But I think the turnout for this election will be much better than the usual 15-20 percent… This race has a ton of interest so I believe we may get 50,000 total votes and I don’t see Walker receiving more than about 6-8,000 of them.

If Walker indeed comes to that estimate, he will easily pass two of his competitors – David Graham, who I see at about 5% of the vote, and David Bosco, who seems to be two to three points higher than that. Those kind of numbers may be enough to vault Walker to third place past Bryant Richardson.

All this leaves about 60% of the vote to be split somehow between Julianne Murray and Colin Bonini. Colin got 21,150 votes in his 2016 primary and if he does it again he wins going away…

I know Bonini is hitting the direct mail hard but there’s probably a good percentage of voters who mailed in ballots. Moreover, there’s perhaps the thought that a rematch of a 2016 race where the GOP got smacked by 20 points up and down the line isn’t appealing to these victory-starved voters. So this is how I see the gubernatorial primary coming out: Murray 30, Bonini 28, Richardson 15, Walker 14, Bosco 8, Graham 5.

“Fearless Forecasts,” September 14, 2020.

Overall turnout was 32.26%, which is about unheard of for a Delaware primary. Perhaps having the mail-in option gooses turnout as well, so I don’t think the practice is going away anytime soon.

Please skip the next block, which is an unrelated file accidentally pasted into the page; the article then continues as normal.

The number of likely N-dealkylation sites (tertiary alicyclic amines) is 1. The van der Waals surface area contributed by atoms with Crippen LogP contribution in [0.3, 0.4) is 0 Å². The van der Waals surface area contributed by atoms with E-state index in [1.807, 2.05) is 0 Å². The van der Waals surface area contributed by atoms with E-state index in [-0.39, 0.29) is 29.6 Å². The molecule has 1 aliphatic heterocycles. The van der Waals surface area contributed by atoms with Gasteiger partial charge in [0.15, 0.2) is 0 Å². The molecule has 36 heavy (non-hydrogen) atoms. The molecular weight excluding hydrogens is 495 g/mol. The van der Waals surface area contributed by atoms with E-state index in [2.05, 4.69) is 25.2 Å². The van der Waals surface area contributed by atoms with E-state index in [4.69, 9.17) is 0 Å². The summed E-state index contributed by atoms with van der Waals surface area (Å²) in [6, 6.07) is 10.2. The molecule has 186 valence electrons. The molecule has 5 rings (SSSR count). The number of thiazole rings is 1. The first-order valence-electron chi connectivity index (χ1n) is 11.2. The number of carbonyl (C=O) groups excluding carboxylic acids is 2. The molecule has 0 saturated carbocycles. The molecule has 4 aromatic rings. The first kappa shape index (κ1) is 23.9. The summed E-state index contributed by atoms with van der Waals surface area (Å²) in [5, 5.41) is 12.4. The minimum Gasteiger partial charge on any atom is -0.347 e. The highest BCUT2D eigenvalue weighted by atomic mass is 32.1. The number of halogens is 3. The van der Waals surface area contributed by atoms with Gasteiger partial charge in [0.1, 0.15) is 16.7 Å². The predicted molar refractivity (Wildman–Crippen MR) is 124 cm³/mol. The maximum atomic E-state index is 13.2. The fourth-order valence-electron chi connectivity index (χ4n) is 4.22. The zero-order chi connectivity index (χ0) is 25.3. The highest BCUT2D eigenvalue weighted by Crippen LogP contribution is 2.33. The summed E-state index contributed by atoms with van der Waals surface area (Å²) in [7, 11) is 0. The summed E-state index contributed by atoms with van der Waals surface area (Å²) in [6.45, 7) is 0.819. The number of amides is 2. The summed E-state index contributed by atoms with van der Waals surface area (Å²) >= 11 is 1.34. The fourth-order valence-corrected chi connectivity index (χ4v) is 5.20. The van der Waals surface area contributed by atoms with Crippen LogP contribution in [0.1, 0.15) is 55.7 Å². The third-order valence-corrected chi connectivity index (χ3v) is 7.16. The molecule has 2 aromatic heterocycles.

Scott Walker, in fact, received 3,998 votes. Why I don’t know. And for the longest time he was running neck-and-neck with Bryant Richardson for third place, as I predicted. In fact, I had the order of finish just right – and aside from the top two being so far apart, rather proportional to my guess.

But had the balloting been exclusively mail-in, Colin Bonini would have had his rematch. Out of that group of voters, he won by 6 points but was swamped enough by those who actually showed up to vote that he lost by 6 points. And given the fact that Julianne Murray was the one who got most of the benefit from the open polls – David Bosco also increased his share slightly from mail-in to in-person – it appears that she got most of the late-deciders. I believe the media coverage (and campaign funding) pushed it into a two-way race and voters who were going to go for Richardson or Walker saw the futility of their vote and decided on the outsider. I think that’s why I overestimated their share, although proportionately I wasn’t in all that bad of shape – everyone outside the top two ended up with about half of what I assumed they’d get, except Bosco. Had Dave had more money, he may have pulled enough votes from his fellow outsider Murray to throw the election Bonini’s way – but we will never know.

The only thing I really messed up was in saying Bonini’s 2016 vote total would hold. Murray beat it by about 1,700 votes so I guess I’ll have to buff out that chip in the crystal before November comes.